Very few criminal cases ever proceed to trial, thus you should assume resolution is possible. And even if your case is one of those to go to trial, since criminal trials are often set up to a year in advance because of court backlogs, the sooner you set that criminal trial date, the more breathing room you’ll have to deal with family proceedings while awaiting criminal trial.

4. Remain Silent in Family Proceedings if Necessary

While you’ve only got a right to remain silent in your criminal and not your family law proceedings, practically you don’t want to do yourself in on the criminal side by blabbing on the family side. Don’t admit to anything in family proceedings that might prejudice your criminal case.

If a CAS investigation is ongoing, explain to CAS that you can’t discuss the matters related to your ongoing criminal proceedings. Same with a custody and access assessment.

Now I know you might be thinking keeping custody of your children on the family proceedings side is far more important than potentially risking a little jail on the criminal proceedings side, plus you’ve done nothing wrong so you don’t have anything to worry about on the criminal side anyway. However, you need to attempt to avoid giving any evidence in the family proceeding so as to preserve your criminal trial right to remain silent, and not risk an attempt by someone to use any family court evidence against you in the criminal proceeding.

Practically speaking there is a balance here in giving evidence that you need to speak to your lawyer(s) about, since insisting on absolute silence in family proceedings in the face of multi-year criminal proceedings won’t be a tenable position. However, staying silent for a few months while criminal proceedings are expeditiously resolved could be more viable.

5. Focus Family Proceedings on Issues Avoiding Criminal Allegations

If family proceedings can’t be put off pending conclusion of criminal proceedings, try to avoid any talk of criminal proceeding events in family court and instead focus on (a) property division, (b) spousal support, and (c) child custody/access/support, in that order. While property division might initially be the lowest priority, it is also likely the safest issue to openly discuss as it is not dependent on conduct of the parties. While spousal support has some conduct implications that might require the parties to give evidence, it is less evidence heavy than issues involving children which can require a wall of facts to deal with.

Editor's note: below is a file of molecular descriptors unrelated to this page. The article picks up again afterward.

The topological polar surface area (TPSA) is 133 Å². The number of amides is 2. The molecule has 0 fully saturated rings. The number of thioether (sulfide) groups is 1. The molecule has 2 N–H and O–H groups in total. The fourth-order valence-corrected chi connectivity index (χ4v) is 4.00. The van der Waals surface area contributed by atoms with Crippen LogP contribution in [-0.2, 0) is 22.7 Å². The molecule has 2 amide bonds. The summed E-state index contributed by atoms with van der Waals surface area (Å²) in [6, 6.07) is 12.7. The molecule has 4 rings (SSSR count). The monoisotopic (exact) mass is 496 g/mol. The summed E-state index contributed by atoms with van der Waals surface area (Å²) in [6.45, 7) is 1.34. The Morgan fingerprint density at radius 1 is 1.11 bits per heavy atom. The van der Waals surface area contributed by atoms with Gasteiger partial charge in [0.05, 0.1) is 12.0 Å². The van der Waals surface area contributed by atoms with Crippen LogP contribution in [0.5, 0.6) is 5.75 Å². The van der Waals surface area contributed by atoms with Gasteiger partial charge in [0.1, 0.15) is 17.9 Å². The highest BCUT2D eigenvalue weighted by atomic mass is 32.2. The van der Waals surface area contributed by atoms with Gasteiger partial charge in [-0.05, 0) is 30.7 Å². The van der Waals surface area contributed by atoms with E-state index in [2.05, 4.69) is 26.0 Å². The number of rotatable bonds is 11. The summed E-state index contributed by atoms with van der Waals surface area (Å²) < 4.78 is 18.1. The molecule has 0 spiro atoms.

6. Budget for Much More Money on the Family than Criminal Proceedings Side

In budgeting, generally your criminal proceedings are likely to cost far less in legal fees than your family proceedings, even if you take your criminal charge to trial, simply because criminal cases usually involve much less court and preparation time than family cases, which can get very document intensive, involve complex financial calculations, and have many substantive court appearances that stretch out over months and years: case conferences, settlement conferences, trial management conferences, motions, as well as trials.

It is possible if you take a complex criminal case to trial, but amicably settle your family case, that the family court proceedings could cost less than the criminal proceeding, but that will be a rare scenario.